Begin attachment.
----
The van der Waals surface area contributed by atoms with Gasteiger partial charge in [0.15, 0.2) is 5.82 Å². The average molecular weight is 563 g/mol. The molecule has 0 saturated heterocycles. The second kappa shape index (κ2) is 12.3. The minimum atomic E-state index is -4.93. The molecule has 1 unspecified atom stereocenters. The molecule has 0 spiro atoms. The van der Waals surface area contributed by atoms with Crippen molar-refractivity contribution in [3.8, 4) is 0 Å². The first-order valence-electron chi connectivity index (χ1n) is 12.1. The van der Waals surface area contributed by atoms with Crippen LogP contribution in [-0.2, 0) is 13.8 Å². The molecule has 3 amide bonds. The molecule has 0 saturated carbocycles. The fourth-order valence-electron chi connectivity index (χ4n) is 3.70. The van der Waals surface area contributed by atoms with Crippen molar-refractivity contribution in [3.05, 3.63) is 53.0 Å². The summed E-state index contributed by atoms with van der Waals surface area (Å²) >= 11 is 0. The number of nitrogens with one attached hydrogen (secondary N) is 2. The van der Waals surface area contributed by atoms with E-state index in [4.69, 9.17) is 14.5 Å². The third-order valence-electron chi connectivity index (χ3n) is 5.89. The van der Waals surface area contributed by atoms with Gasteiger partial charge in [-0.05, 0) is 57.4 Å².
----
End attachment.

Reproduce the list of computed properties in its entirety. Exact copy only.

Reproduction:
The van der Waals surface area contributed by atoms with Gasteiger partial charge in [0.15, 0.2) is 5.82 Å². The average molecular weight is 563 g/mol. The molecule has 0 saturated heterocycles. The second kappa shape index (κ2) is 12.3. The minimum atomic E-state index is -4.93. The molecule has 1 unspecified atom stereocenters. The molecule has 0 spiro atoms. The van der Waals surface area contributed by atoms with Crippen molar-refractivity contribution in [3.8, 4) is 0 Å². The first-order valence-electron chi connectivity index (χ1n) is 12.1. The van der Waals surface area contributed by atoms with Crippen LogP contribution in [-0.2, 0) is 13.8 Å². The molecule has 3 amide bonds. The molecule has 0 saturated carbocycles. The fourth-order valence-electron chi connectivity index (χ4n) is 3.70. The van der Waals surface area contributed by atoms with Crippen molar-refractivity contribution in [3.05, 3.63) is 53.0 Å². The summed E-state index contributed by atoms with van der Waals surface area (Å²) >= 11 is 0. The number of nitrogens with one attached hydrogen (secondary N) is 2. The van der Waals surface area contributed by atoms with E-state index in [4.69, 9.17) is 14.5 Å². The third-order valence-electron chi connectivity index (χ3n) is 5.89. The van der Waals surface area contributed by atoms with Gasteiger partial charge in [-0.05, 0) is 57.4 Å².